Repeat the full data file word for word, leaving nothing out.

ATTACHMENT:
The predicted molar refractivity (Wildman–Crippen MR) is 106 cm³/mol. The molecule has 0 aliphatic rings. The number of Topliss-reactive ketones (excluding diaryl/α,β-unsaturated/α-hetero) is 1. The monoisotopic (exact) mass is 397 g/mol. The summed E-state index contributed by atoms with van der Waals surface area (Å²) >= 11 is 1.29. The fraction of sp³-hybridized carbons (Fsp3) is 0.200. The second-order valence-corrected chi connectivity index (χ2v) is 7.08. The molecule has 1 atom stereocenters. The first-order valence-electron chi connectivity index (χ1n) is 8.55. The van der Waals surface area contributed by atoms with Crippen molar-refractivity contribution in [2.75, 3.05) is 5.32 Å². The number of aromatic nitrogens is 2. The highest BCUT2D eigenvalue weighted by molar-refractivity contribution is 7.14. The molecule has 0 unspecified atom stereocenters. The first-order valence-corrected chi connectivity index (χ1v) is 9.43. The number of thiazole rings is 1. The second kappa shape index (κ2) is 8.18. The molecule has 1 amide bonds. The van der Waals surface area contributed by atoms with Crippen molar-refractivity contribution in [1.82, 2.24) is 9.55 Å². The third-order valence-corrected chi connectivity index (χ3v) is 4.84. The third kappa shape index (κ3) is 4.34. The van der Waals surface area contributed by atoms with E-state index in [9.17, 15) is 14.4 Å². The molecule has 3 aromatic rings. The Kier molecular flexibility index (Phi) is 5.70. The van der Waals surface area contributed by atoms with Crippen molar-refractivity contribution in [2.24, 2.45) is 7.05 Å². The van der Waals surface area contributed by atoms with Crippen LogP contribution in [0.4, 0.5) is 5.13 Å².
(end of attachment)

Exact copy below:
The predicted molar refractivity (Wildman–Crippen MR) is 106 cm³/mol. The molecule has 0 aliphatic rings. The number of Topliss-reactive ketones (excluding diaryl/α,β-unsaturated/α-hetero) is 1. The monoisotopic (exact) mass is 397 g/mol. The summed E-state index contributed by atoms with van der Waals surface area (Å²) >= 11 is 1.29. The fraction of sp³-hybridized carbons (Fsp3) is 0.200. The second-order valence-corrected chi connectivity index (χ2v) is 7.08. The molecule has 1 atom stereocenters. The first-order valence-electron chi connectivity index (χ1n) is 8.55. The van der Waals surface area contributed by atoms with Crippen molar-refractivity contribution in [2.75, 3.05) is 5.32 Å². The number of aromatic nitrogens is 2. The highest BCUT2D eigenvalue weighted by molar-refractivity contribution is 7.14. The molecule has 0 unspecified atom stereocenters. The first-order valence-corrected chi connectivity index (χ1v) is 9.43. The number of thiazole rings is 1. The second kappa shape index (κ2) is 8.18. The molecule has 1 amide bonds. The van der Waals surface area contributed by atoms with Crippen molar-refractivity contribution in [1.82, 2.24) is 9.55 Å². The third-order valence-corrected chi connectivity index (χ3v) is 4.84. The third kappa shape index (κ3) is 4.34. The van der Waals surface area contributed by atoms with E-state index in [9.17, 15) is 14.4 Å². The molecule has 3 aromatic rings. The Kier molecular flexibility index (Phi) is 5.70. The van der Waals surface area contributed by atoms with Crippen molar-refractivity contribution in [2.24, 2.45) is 7.05 Å². The van der Waals surface area contributed by atoms with Crippen LogP contribution in [0.4, 0.5) is 5.13 Å².